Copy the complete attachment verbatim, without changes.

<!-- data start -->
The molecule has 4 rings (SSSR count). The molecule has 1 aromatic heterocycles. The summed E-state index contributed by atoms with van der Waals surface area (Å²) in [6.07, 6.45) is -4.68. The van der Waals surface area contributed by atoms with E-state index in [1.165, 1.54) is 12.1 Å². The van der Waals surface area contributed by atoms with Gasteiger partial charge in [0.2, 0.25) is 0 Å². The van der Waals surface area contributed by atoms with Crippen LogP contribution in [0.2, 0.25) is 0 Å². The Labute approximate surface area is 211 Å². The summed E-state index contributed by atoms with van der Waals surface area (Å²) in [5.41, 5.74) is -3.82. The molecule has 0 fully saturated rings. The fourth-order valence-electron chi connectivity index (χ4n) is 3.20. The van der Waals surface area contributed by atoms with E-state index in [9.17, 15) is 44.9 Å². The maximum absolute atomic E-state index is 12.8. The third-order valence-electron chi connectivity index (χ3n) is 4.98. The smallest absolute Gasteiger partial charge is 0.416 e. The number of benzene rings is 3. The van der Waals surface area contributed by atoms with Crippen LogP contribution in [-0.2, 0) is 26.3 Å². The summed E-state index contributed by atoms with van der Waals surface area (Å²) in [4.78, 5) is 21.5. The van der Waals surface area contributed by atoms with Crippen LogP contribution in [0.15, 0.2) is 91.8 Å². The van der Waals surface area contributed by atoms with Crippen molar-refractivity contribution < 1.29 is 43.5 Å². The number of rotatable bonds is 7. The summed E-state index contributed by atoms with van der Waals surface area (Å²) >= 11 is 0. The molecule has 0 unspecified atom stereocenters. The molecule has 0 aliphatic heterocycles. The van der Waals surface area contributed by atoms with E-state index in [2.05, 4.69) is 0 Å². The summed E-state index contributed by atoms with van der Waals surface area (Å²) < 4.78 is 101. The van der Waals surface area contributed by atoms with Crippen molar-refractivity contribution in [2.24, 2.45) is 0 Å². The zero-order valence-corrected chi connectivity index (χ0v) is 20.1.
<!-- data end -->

The molecule has 4 rings (SSSR count). The molecule has 1 aromatic heterocycles. The summed E-state index contributed by atoms with van der Waals surface area (Å²) in [6.07, 6.45) is -4.68. The van der Waals surface area contributed by atoms with E-state index in [1.165, 1.54) is 12.1 Å². The van der Waals surface area contributed by atoms with Gasteiger partial charge in [0.2, 0.25) is 0 Å². The van der Waals surface area contributed by atoms with Crippen LogP contribution in [0.2, 0.25) is 0 Å². The Labute approximate surface area is 211 Å². The summed E-state index contributed by atoms with van der Waals surface area (Å²) in [5.41, 5.74) is -3.82. The molecule has 0 fully saturated rings. The fourth-order valence-electron chi connectivity index (χ4n) is 3.20. The van der Waals surface area contributed by atoms with E-state index in [9.17, 15) is 44.9 Å². The maximum absolute atomic E-state index is 12.8. The third-order valence-electron chi connectivity index (χ3n) is 4.98. The smallest absolute Gasteiger partial charge is 0.416 e. The number of benzene rings is 3. The van der Waals surface area contributed by atoms with Crippen LogP contribution in [-0.2, 0) is 26.3 Å². The summed E-state index contributed by atoms with van der Waals surface area (Å²) in [4.78, 5) is 21.5. The van der Waals surface area contributed by atoms with Crippen LogP contribution in [0.15, 0.2) is 91.8 Å². The van der Waals surface area contributed by atoms with Crippen molar-refractivity contribution < 1.29 is 43.5 Å². The number of rotatable bonds is 7. The summed E-state index contributed by atoms with van der Waals surface area (Å²) >= 11 is 0. The molecule has 0 unspecified atom stereocenters. The molecule has 0 aliphatic heterocycles. The van der Waals surface area contributed by atoms with E-state index in [2.05, 4.69) is 0 Å². The summed E-state index contributed by atoms with van der Waals surface area (Å²) < 4.78 is 101. The van der Waals surface area contributed by atoms with Crippen molar-refractivity contribution in [2.24, 2.45) is 0 Å². The zero-order valence-corrected chi connectivity index (χ0v) is 20.1.